Also, Mediabids handles everything so local PI doesn’t cost you or your sales staff time or money. Your ad reps continue to focus on selling ROP and digital to their book of business.

New Print Revenue

Local PI is an alternative revenue source but it’s also new print revenues. To put it another way, it’s a new opportunity for you and for select advertisers in your market. The ideal local PI advertisers:

a)  May have tried print before but didn’t stick with it.

b) Were consistent customers for many years but are now reluctant to return your calls.

c) New businesses or advertisers that have always avoided print for one reason or another.

Phones Are Driving Everything

Local PI provides local advertisers a way to tap into the increasing use of smartphones and tablets by consumers. It just makes good business sense.

Mobile phones use has exploded over the past 4-5 years and people love to pick up the phone and call, rather than fill out an online form or email. In fact, roughly two-thirds of customers prefer to call versus other ways to contact a business. BIA/Kelsey recently reported that by 2019 businesses will get 162 billion more customer calls than they received in 2014. (Invoca, Call Intelligence Index 2016) Clearly, consumers are increasingly wired to call.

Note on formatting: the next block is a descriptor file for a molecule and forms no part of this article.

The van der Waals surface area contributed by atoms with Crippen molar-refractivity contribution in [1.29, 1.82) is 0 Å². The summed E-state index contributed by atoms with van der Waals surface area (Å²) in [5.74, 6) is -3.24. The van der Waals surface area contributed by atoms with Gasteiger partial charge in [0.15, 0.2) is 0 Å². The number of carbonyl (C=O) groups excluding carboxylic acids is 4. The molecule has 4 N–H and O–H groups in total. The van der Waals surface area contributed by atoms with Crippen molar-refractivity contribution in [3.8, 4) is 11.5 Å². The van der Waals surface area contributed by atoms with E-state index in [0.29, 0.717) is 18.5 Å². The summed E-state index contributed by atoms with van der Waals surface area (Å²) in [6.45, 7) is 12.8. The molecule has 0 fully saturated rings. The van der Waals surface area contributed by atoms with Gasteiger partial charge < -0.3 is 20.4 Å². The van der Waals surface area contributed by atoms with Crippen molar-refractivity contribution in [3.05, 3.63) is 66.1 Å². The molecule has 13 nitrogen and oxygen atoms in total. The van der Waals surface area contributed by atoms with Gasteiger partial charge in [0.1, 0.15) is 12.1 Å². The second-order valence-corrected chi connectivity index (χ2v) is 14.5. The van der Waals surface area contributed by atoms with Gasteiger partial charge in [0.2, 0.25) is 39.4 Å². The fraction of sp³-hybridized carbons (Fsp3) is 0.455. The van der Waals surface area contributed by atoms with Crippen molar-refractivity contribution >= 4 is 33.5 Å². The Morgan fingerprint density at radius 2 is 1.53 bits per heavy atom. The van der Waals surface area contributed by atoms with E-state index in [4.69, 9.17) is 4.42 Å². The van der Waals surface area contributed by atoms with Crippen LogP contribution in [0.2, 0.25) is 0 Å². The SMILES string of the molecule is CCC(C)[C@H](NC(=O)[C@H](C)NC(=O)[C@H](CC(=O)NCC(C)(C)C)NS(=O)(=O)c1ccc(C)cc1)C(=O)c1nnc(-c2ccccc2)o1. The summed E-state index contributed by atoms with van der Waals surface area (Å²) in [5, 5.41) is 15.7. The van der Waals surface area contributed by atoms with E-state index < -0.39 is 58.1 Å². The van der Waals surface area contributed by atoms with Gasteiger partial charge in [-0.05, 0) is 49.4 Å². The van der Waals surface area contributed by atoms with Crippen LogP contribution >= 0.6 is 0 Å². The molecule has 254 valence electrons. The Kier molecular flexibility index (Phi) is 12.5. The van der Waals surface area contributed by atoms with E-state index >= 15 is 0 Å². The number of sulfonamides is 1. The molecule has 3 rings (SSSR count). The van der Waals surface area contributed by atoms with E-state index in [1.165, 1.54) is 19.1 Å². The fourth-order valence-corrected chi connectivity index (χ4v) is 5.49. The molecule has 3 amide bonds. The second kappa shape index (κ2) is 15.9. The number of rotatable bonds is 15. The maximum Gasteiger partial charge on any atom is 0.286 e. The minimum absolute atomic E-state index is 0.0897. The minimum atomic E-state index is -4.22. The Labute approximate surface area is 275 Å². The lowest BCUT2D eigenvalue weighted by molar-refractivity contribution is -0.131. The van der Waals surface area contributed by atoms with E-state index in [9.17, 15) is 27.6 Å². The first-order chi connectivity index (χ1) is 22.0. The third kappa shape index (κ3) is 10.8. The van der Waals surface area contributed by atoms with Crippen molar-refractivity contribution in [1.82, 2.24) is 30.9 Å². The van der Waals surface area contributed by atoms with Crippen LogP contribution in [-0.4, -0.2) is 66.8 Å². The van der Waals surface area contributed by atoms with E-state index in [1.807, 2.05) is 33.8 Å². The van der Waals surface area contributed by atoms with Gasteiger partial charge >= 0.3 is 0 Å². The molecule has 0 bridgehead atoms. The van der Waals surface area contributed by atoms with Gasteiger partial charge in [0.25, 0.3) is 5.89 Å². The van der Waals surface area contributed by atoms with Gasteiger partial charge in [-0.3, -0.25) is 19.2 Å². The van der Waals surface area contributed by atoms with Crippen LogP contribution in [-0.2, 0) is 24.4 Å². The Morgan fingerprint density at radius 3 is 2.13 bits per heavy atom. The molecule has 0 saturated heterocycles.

Bridge the Digital-Print Divide

Mobile phones are the proving to be the missing link between advertising and the customer. Seventy-nine percent of people ”switch devices during a single activity” – meaning consumers today move from one media channel to another and move from online to offline media channels quickly and with ease. (Invoca, Call Intelligence Index 2016) Local PI drives calls from print ads to local advertisers and print calls are by far the highest quality calls. The average call from a newspaper ad is over 3 minutes longer than an average call from TV and 2 minutes longer than an average call from an online display ad.

Home Services pic

Local Advertisers Get Results

According to the Invoca’s Call Intelligence Index 2016, the industries with the highest increases in call volumes are those with high value purchases or services where customers generally need a lot of personal service. The kinds of local businesses in these categories include home repair, financial services, insurance, health and wellness and travel. What does this mean? It means you likely already have a long list of potential local PI advertisers in your backyard.

Rolling all this up – you have advertisers that want measurable response and customers that are increasingly prone to respond to advertising via their phones. As a print publication, you want more print revenue but you need a way to overcome the usual objections to print – ”high” cost and a less competitive ROI. Local PI by Mediabids checks all the boxes.

Post by Jim Jinks.